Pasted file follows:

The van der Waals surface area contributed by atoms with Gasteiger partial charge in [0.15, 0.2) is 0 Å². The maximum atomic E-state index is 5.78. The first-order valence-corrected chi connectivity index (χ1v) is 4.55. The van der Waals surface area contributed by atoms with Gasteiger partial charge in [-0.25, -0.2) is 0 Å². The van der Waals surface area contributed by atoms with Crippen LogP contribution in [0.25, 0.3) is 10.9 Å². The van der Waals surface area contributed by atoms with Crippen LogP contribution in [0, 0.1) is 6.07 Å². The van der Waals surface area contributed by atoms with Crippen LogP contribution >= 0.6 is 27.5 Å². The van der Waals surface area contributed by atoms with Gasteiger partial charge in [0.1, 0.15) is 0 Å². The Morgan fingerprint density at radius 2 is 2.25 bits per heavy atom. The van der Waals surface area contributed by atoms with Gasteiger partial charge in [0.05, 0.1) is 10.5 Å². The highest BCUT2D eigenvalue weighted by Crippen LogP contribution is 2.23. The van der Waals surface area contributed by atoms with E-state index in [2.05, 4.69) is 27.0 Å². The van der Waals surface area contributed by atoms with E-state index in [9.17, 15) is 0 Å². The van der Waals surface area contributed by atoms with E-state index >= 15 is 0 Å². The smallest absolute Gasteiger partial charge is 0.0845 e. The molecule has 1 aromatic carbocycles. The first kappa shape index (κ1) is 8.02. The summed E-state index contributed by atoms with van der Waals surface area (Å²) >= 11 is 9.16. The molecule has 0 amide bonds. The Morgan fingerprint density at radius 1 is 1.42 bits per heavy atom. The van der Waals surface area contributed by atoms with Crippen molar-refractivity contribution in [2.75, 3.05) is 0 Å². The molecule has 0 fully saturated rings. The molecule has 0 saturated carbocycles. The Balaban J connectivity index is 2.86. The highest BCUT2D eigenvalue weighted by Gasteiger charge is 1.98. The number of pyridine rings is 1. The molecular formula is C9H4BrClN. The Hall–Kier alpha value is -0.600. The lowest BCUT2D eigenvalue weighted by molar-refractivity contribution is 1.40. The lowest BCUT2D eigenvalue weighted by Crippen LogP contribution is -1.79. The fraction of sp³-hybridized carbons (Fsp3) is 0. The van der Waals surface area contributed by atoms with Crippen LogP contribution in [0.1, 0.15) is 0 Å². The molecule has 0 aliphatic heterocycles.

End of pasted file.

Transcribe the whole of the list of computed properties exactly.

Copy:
The van der Waals surface area contributed by atoms with Gasteiger partial charge in [0.15, 0.2) is 0 Å². The maximum atomic E-state index is 5.78. The first-order valence-corrected chi connectivity index (χ1v) is 4.55. The van der Waals surface area contributed by atoms with Gasteiger partial charge in [-0.25, -0.2) is 0 Å². The van der Waals surface area contributed by atoms with Crippen LogP contribution in [0.25, 0.3) is 10.9 Å². The van der Waals surface area contributed by atoms with Crippen LogP contribution in [0, 0.1) is 6.07 Å². The van der Waals surface area contributed by atoms with Crippen LogP contribution >= 0.6 is 27.5 Å². The van der Waals surface area contributed by atoms with Gasteiger partial charge in [0.1, 0.15) is 0 Å². The Morgan fingerprint density at radius 2 is 2.25 bits per heavy atom. The van der Waals surface area contributed by atoms with Gasteiger partial charge in [0.05, 0.1) is 10.5 Å². The highest BCUT2D eigenvalue weighted by Crippen LogP contribution is 2.23. The van der Waals surface area contributed by atoms with E-state index in [2.05, 4.69) is 27.0 Å². The van der Waals surface area contributed by atoms with E-state index in [9.17, 15) is 0 Å². The van der Waals surface area contributed by atoms with E-state index >= 15 is 0 Å². The smallest absolute Gasteiger partial charge is 0.0845 e. The molecule has 1 aromatic carbocycles. The first kappa shape index (κ1) is 8.02. The summed E-state index contributed by atoms with van der Waals surface area (Å²) >= 11 is 9.16. The molecule has 0 amide bonds. The Morgan fingerprint density at radius 1 is 1.42 bits per heavy atom. The van der Waals surface area contributed by atoms with Crippen molar-refractivity contribution in [2.75, 3.05) is 0 Å². The molecule has 0 fully saturated rings. The molecule has 0 saturated carbocycles. The Balaban J connectivity index is 2.86. The highest BCUT2D eigenvalue weighted by Gasteiger charge is 1.98. The number of pyridine rings is 1. The molecular formula is C9H4BrClN. The Hall–Kier alpha value is -0.600. The lowest BCUT2D eigenvalue weighted by molar-refractivity contribution is 1.40. The lowest BCUT2D eigenvalue weighted by Crippen LogP contribution is -1.79. The fraction of sp³-hybridized carbons (Fsp3) is 0. The van der Waals surface area contributed by atoms with Crippen LogP contribution in [0.1, 0.15) is 0 Å². The molecule has 0 aliphatic heterocycles.